6. Relationship between Salt and Sugar Intake and Intervention Programs to Reduce Salt and Sugar Consumption

It is generally thought that salt and sugar are taken by children through different foods and separately. Instead, the preparation of many desserts also includes the addition of salt to improve their palatability. Furthermore, current eating habits (Western diet) are characterized by a large consumption of both salt and sugar [108]. He et al. made a very important observation, establishing the presence of a strong association, which remained significant after adjustment for potential confounders, among salt, fluid, and SSB intake in a population of children and adolescents in Great Britain [109]. A difference of 1 g/day in salt consumption was associated with a difference of 100 and 27 g/day in total fluid and SSB intake, respectively. These findings suggest that, if salt intake in children is reduced, there may also be a reduction in SSB consumption and this could have a beneficial effect on both body weight and arterial pressure, regardless of the effect directly exerted by the low-sodium diet on blood pressure values [109].
The demonstrated correlation between salt and sugar intake in children can be explained not only by the natural and innate propensity for these flavors, but also by the eating habits of the parents [110]. Lastly, an excessive sodium intake, creating a transient hyperosmolarity at the level of the portal vein and liver, activates the polyol pathway determining the endogenous production of fructose [111,112] which, adding to the amount of fructose taken with the diet, can promote the development of metabolic syndrome. For these reasons, the prevention and dietary treatment of arterial hypertension at a pediatric age, as well as the reduction of excess weight if present, should be based on the reduction of the consumption of salt and sugar, particularly fructose [113]. In a cohort of overweight and/or hypertensive children, these measures proved effective and resulted in a significant reduction in blood pressure, regardless of the presence of arterial hypertension [114].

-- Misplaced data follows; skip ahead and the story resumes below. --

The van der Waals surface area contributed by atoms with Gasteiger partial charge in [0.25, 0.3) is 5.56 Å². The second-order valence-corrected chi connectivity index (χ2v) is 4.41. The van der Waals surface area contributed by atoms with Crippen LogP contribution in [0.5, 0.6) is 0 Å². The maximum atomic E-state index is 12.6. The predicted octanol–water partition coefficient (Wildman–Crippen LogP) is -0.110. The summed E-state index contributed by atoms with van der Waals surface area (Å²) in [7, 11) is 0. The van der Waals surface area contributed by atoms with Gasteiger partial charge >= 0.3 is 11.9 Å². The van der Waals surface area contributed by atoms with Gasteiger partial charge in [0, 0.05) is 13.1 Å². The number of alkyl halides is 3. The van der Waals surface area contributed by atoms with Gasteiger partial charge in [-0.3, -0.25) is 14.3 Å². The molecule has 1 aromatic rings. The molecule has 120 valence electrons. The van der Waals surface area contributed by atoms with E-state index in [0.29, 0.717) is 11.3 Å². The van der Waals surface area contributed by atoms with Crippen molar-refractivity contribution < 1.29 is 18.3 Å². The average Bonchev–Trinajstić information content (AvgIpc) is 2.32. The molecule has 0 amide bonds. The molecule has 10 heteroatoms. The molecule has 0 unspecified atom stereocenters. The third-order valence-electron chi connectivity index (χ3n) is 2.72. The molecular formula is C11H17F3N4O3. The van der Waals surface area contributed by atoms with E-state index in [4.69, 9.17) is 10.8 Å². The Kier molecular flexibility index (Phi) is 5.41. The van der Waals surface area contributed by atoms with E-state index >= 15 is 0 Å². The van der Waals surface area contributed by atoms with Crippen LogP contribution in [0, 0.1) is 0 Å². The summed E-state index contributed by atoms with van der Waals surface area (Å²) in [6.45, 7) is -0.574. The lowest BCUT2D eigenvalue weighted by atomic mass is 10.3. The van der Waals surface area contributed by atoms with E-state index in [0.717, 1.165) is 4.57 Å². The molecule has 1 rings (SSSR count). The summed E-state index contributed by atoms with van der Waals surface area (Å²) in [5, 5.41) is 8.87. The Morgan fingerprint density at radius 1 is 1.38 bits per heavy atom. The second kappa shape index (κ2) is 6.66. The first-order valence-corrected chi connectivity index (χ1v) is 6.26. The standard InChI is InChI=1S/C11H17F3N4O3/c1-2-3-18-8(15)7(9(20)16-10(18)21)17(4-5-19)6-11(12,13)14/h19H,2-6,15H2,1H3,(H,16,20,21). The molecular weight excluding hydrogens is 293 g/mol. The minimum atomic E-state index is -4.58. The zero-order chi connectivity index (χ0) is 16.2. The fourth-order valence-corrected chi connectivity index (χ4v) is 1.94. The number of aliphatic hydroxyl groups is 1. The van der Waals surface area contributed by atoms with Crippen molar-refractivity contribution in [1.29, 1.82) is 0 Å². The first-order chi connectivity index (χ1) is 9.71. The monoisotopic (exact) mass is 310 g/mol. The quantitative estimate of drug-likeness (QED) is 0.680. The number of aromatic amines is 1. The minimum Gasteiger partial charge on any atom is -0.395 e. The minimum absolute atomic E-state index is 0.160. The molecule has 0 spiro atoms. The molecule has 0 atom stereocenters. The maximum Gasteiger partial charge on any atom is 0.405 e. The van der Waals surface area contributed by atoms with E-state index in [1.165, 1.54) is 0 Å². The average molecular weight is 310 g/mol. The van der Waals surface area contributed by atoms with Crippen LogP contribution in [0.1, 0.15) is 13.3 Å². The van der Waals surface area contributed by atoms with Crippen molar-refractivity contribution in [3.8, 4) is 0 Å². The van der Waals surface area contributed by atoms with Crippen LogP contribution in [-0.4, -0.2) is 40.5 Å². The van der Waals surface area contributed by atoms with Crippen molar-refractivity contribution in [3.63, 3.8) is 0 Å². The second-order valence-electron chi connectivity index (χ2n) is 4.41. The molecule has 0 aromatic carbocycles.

Intervention programs to reduce salt and sugar consumption have been proposed, especially aimed at populations with high cardiovascular risk [115]. Within these programs, special interventions for industries are also envisaged, to encourage the production of foods with healthier nutritional characteristics, which could also benefit people who are not at high cardiovascular risk, particularly children. An example of this type of intervention is the Italian project for the production of bread with a reduced amount of salt, which is part of the European initiatives for the reduction of dietary sodium intake [116]. With regard to the pediatric age, the intervention projects mainly aim at reducing the childhood obesity through correct eating habits and lifestyles [117]. All intervention programs designed for children include indications to increase the consumption of fruit and vegetables, to reduce the intake of free sugars, and to stimulate physical activity [50]. Nutritional education programs are mainly offered in schools, which constitute microenvironments in which children spend a large part of their time and which play a pivotal role in influencing their choices. In this way, a collaboration can be created among families, educators, and policymakers [117]. Intervention strategies in schools should involve the managers of school catering services, in order to offer fresh food, quality products, and well-balanced meals from a nutritional point of view. In this way, opportunities can be created to introduce notions about nutritional education to children and families. Another important point would be to succeed in banning food vending machines in schools [118]. It has been shown that school nutritional education projects, when implemented, lead to a reduction in the consumption of sweet drinks [119], soda drinks [120], and SSBs [121]. Some countries have also imposed taxes on soft drinks sold in grocery stores and vending machines, thus trying to decrease calorie intake from nutrient-poor foods. However, these taxes have often not been effective in reducing the consumption of sweet drinks [122]. To date, no interventions have been planned that consider the evidence of the role of fructose consumption in the development of metabolic syndrome. Informative interventions on this topic would be appropriate, as the consumption of added fructose is generally perceived as healthy by the general population.